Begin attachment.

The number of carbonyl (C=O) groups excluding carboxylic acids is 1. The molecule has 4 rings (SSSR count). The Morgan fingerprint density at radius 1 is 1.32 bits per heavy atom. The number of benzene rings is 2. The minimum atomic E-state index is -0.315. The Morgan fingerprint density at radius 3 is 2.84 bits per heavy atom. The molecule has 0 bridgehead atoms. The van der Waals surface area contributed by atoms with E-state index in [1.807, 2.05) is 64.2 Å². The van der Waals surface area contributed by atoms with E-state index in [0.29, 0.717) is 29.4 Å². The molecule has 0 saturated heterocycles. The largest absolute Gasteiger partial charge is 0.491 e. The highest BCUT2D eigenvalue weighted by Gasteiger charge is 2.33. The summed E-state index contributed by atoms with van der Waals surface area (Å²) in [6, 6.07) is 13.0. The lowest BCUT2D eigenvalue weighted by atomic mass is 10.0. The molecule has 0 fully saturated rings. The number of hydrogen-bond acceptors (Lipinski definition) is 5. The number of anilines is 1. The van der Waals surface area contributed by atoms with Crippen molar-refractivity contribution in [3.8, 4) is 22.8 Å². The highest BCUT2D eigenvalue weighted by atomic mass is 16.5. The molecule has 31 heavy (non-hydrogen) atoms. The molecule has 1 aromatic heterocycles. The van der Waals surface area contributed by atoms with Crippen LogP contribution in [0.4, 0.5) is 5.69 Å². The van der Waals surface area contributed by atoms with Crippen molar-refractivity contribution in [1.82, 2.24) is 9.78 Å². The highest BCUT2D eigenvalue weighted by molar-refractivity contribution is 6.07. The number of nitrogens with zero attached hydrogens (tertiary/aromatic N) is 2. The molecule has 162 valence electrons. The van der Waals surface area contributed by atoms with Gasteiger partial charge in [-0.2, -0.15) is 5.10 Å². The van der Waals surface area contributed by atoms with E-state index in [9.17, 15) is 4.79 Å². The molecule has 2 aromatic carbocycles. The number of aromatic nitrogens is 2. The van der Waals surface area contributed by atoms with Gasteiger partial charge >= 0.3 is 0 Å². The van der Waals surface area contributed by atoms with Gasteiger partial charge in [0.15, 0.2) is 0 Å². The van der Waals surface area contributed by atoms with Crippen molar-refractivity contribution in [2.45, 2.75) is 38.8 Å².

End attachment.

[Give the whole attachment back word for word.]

The number of carbonyl (C=O) groups excluding carboxylic acids is 1. The molecule has 4 rings (SSSR count). The Morgan fingerprint density at radius 1 is 1.32 bits per heavy atom. The number of benzene rings is 2. The minimum atomic E-state index is -0.315. The Morgan fingerprint density at radius 3 is 2.84 bits per heavy atom. The molecule has 0 bridgehead atoms. The van der Waals surface area contributed by atoms with E-state index in [1.807, 2.05) is 64.2 Å². The van der Waals surface area contributed by atoms with E-state index in [0.29, 0.717) is 29.4 Å². The molecule has 0 saturated heterocycles. The largest absolute Gasteiger partial charge is 0.491 e. The highest BCUT2D eigenvalue weighted by Gasteiger charge is 2.33. The summed E-state index contributed by atoms with van der Waals surface area (Å²) in [6, 6.07) is 13.0. The lowest BCUT2D eigenvalue weighted by atomic mass is 10.0. The molecule has 0 fully saturated rings. The number of hydrogen-bond acceptors (Lipinski definition) is 5. The number of anilines is 1. The van der Waals surface area contributed by atoms with Crippen molar-refractivity contribution in [3.8, 4) is 22.8 Å². The highest BCUT2D eigenvalue weighted by atomic mass is 16.5. The molecule has 31 heavy (non-hydrogen) atoms. The molecule has 1 aromatic heterocycles. The van der Waals surface area contributed by atoms with Crippen LogP contribution in [0.4, 0.5) is 5.69 Å². The van der Waals surface area contributed by atoms with Crippen molar-refractivity contribution in [1.82, 2.24) is 9.78 Å². The highest BCUT2D eigenvalue weighted by molar-refractivity contribution is 6.07. The number of nitrogens with zero attached hydrogens (tertiary/aromatic N) is 2. The molecule has 162 valence electrons. The van der Waals surface area contributed by atoms with Gasteiger partial charge in [-0.2, -0.15) is 5.10 Å². The van der Waals surface area contributed by atoms with E-state index in [9.17, 15) is 4.79 Å². The molecule has 2 aromatic carbocycles. The number of aromatic nitrogens is 2. The van der Waals surface area contributed by atoms with Gasteiger partial charge >= 0.3 is 0 Å². The van der Waals surface area contributed by atoms with Gasteiger partial charge in [0.15, 0.2) is 0 Å². The van der Waals surface area contributed by atoms with Crippen molar-refractivity contribution in [2.45, 2.75) is 38.8 Å².